The Globe's confusing new website. Is it too soon to say that the redesign of the Globe's website is seriously flawed? After all, these things do take time. So far, though, not so good.
Aside from the look -- pinched and cluttered, with teeny type -- I'm having a hard time figuring out what the mission is. Ideally, you'd like to see the entire paper put online in a well-organized manner, with perhaps a few extras. But given that people at the Globe, like everyone else, are presumably questioning the practice of giving away their content online while watching their paid circulation fall, maybe they're trying to move away from that. Still, what they're moving toward is anything but clear.
Two observations this morning:
1. As a paid subscriber who receives the North Pole edition somewhere around 5:30 a.m., I often don't get late results when the Red Sox are on the West Coast. So I went to the online sports section a few moments ago and saw this hype: "A's 5, Red Sox 3: Red Sox stuck in reverse." But that wasn't last night's game; it was Tuesday night's game.
I backed up and clicked on "All of today's Sports stories," only to find the tertiary stuff that no one reads anyway. Finally, I backed up again, clicked on "Latest sports news," and found an AP story reporting that Derek Lowe and the Sox beat the A's, 7-3, last night.
Okay, that's better than nothing, but still not good enough. Presumably the late edition of the Globe has staff coverage of the game. But even though I'm a paying customer, I can't read that coverage online.
But wait! I just went to Boston.com, the übersite that's separate (but not really) from the Globe's, and the lead story was a staff-written (by Bob Hohler) piece on last night's Sox win. So why couldn't I find it in the Globe's own online sports section? Pre-emptive defense: if it's there and I just missed it, well, believe me, I looked. This is supposed to be easy, right?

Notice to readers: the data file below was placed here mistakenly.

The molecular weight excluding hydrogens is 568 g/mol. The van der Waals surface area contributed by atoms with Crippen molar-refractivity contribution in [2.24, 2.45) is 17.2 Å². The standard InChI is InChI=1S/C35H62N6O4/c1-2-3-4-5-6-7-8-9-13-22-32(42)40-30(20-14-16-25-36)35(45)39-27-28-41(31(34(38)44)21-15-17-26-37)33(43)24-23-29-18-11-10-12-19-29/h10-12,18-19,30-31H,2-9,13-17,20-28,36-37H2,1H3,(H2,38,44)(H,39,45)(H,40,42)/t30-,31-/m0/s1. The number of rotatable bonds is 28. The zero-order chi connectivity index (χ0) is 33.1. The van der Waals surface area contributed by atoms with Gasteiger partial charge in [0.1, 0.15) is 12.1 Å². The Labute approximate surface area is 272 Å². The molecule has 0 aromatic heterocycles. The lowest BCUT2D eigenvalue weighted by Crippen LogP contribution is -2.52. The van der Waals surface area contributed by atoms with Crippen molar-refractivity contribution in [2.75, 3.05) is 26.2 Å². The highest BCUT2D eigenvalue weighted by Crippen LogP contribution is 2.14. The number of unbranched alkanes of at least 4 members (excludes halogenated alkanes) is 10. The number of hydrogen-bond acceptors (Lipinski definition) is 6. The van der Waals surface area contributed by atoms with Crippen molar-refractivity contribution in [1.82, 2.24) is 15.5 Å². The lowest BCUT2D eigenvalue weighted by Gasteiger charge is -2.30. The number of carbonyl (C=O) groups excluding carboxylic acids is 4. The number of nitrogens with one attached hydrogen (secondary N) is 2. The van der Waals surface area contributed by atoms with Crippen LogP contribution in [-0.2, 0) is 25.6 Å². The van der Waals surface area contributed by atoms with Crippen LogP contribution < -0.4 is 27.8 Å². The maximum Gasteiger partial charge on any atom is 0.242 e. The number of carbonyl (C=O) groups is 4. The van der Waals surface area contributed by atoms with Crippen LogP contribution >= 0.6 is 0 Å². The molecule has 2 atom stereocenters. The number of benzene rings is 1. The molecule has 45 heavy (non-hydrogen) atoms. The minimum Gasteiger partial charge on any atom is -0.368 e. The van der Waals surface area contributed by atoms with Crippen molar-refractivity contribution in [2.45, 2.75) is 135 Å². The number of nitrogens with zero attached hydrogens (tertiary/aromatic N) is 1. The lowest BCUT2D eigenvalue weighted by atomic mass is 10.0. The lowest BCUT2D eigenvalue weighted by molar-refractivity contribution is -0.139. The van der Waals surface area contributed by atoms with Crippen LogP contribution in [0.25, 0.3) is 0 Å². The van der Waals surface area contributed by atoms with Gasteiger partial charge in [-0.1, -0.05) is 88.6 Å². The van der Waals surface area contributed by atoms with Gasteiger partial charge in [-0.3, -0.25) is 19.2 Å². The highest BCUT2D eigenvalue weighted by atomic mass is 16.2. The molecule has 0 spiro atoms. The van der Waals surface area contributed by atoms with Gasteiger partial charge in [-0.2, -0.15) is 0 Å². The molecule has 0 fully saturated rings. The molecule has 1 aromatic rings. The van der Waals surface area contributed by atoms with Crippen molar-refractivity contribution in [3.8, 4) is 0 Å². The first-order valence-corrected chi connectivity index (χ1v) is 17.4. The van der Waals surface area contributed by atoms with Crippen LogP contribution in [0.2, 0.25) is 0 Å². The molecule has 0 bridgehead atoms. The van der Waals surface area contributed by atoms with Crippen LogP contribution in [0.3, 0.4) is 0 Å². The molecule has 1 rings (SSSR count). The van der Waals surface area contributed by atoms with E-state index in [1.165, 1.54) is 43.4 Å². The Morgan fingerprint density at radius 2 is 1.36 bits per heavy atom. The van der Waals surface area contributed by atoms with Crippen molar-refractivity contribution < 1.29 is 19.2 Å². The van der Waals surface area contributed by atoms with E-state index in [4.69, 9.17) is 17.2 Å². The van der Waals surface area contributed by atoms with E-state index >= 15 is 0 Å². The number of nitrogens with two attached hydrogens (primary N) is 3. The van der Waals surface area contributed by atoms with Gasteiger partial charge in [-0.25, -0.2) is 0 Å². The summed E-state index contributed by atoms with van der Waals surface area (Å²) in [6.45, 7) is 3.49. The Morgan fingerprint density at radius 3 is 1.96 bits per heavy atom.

2. If you click on "All of today's Editorials and Op-Ed columns," you will get exactly what you're promised. There's also an improvement over the old site: an editorial cartoon by Dan Wasserman. But it's yesterday's. Again, the Globe is under no obligation to give away its content, but the concept of publishing the day's paper on the Web is being lost.
Am I being too harsh? Hah! On Monday, Jason Feifer (scroll down) wrote to Jim Romenesko's MediaNews.org that "the paper's website has morphed from a user-friendly digital facsimile of a newspaper into something resembling the love child of Google news and a content-free blog."
Then again, Feifer also doesn't like the print edition's new pastel teaser boxes on page one, an innovation that has given Media Log a reason to get up in the morning. So maybe he's being unfair.
But the Globe Web folks, having set out to fix what wasn't necessarily broken, need to do some quick thinking. They could start by explaining exactly what it is they're trying to accomplish.
New in this week's Phoenix. I consider the career of Massachusetts House Speaker Tom Finneran, who's not looking quite as powerful these days thanks to the rise of Governor Mitt Romney and a small but growing rebellion in his own chamber.